By Julie Kirtz, LICSW
Our relationship with work can be an emotional rollercoaster. After all, self-worth is often viewed through the lens of professional identity. It’s one reason why burnout can be so painful.
The pandemic brought that home for many of us.
Americans now want their employers to make the mental health of their employees a priority. Indeed, the American Psychological Association 2023 Work in America Survey confirms that psychological well-being is a high priority for workers.
Specifically, an overwhelming majority (92%) of workers said it is very (57%) or somewhat (35%) important to work for an organization that values their emotional and psychological well-being. Additionally, 95% said it is very (61%) or somewhat (34%) important to them to work for an organization that respects the boundaries between work and nonwork time.
The APA survey also highlights issues contributing to burnout. The majority of workers (59%) who were not at all or not very satisfied with their job described their workplace as toxic. And four of 10 workers (42%) reported feeling micromanaged, a dynamic associated with stress and tension.
Whether or not your job values your psychological well-being, there are strategies available to help you cope with burnout. Here are some approaches I have found helpful with clients.
Look Inside With CBT
Cognitive Behavioral Therapy (CBT) is an evidence-based treatment for depression and anxiety. It can also help reduce burnout. With CBT, you can learn to identify and replace unhelpful automatic thoughts and beliefs. If the thought that your co-worker thinks you are incompetent pops into your head with each of their emails, ask yourself if there is evidence to support the belief. Then try to replace it with a more realistic thought, such as, “They may have something to teach me.” or “Maybe they feel the same way about me.”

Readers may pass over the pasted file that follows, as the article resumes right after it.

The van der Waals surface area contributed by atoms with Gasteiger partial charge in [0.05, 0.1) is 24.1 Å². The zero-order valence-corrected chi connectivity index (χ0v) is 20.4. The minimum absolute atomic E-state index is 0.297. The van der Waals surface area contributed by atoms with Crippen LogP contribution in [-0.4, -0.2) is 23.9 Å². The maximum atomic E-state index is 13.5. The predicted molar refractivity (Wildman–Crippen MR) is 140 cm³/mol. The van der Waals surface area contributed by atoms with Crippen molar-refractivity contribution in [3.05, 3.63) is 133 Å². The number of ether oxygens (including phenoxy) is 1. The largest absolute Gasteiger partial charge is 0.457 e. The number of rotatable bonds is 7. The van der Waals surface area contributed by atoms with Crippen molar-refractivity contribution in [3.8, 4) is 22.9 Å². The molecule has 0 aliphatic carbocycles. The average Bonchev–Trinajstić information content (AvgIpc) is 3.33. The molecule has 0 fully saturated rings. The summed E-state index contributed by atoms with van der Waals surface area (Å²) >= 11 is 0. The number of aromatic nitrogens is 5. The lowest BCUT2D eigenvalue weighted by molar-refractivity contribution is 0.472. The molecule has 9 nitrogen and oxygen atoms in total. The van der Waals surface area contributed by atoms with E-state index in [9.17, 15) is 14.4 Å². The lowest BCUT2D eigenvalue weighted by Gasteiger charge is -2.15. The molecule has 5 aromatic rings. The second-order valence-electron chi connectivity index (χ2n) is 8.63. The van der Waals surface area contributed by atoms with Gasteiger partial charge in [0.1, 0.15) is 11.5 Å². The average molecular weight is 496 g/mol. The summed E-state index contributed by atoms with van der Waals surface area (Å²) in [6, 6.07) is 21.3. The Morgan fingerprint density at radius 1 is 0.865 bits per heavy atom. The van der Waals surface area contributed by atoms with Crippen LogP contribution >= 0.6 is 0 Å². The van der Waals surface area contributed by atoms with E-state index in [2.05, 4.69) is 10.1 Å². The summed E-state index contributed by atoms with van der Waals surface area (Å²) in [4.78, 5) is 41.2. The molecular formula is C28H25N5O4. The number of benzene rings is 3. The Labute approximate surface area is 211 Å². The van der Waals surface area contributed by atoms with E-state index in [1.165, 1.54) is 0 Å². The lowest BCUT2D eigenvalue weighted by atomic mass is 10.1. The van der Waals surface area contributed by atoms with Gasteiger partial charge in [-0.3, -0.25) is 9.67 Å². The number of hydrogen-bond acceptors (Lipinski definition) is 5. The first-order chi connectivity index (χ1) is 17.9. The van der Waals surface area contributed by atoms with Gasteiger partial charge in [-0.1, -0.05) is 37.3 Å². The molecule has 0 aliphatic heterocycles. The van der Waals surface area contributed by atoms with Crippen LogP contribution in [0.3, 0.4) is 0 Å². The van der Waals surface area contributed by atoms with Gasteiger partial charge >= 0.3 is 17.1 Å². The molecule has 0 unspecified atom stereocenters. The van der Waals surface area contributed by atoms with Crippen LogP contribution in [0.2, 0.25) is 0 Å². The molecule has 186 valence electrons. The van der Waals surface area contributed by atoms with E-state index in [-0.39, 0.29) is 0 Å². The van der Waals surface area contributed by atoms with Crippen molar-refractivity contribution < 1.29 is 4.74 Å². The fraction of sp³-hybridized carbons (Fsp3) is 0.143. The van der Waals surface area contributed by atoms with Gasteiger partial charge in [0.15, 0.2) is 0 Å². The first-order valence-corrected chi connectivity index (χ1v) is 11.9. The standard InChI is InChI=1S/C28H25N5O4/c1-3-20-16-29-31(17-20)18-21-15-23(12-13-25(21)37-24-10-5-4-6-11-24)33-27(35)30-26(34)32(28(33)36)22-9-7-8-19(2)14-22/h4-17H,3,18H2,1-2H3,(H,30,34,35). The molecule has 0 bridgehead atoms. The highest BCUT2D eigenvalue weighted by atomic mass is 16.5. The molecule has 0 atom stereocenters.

Just Say No (Thanks)
If taking on even more work is your favorite coping tool, perfectionism could be contributing to a cycle of burnout. The trait can lead to an unhealthy habit of overcommitment and exhaustion. If this sounds like you, consider being more intentional about saying “no” to extra duties and “yes” to available benefits like PTO. Take some time to evaluate what you are doing with your non-work time. Rate each activity in terms of how it makes you feel. Reduce or eliminate activities that drain you or cause more anxiety.
Instead of Quitting
Leaving a stressful job isn’t always possible or even the best psychological approach. To build a path to recovery and growth at work, evaluate your current coping tools. Has avoidance become a habit? For example, avoiding a difficult supervisor may help you manage stress on Fridays but could lead to bigger issues on Mondays. Are you oversleeping or isolating from friends? Can you schedule some weekly screen time with a friend instead of Netflix?
A therapist can help you face ongoing difficulties and develop psychological flexibility to tackle future work setbacks. If you are struggling, Georgetown Psychology can provide support and help you navigate the challenges associated with burnout and workplace stressors.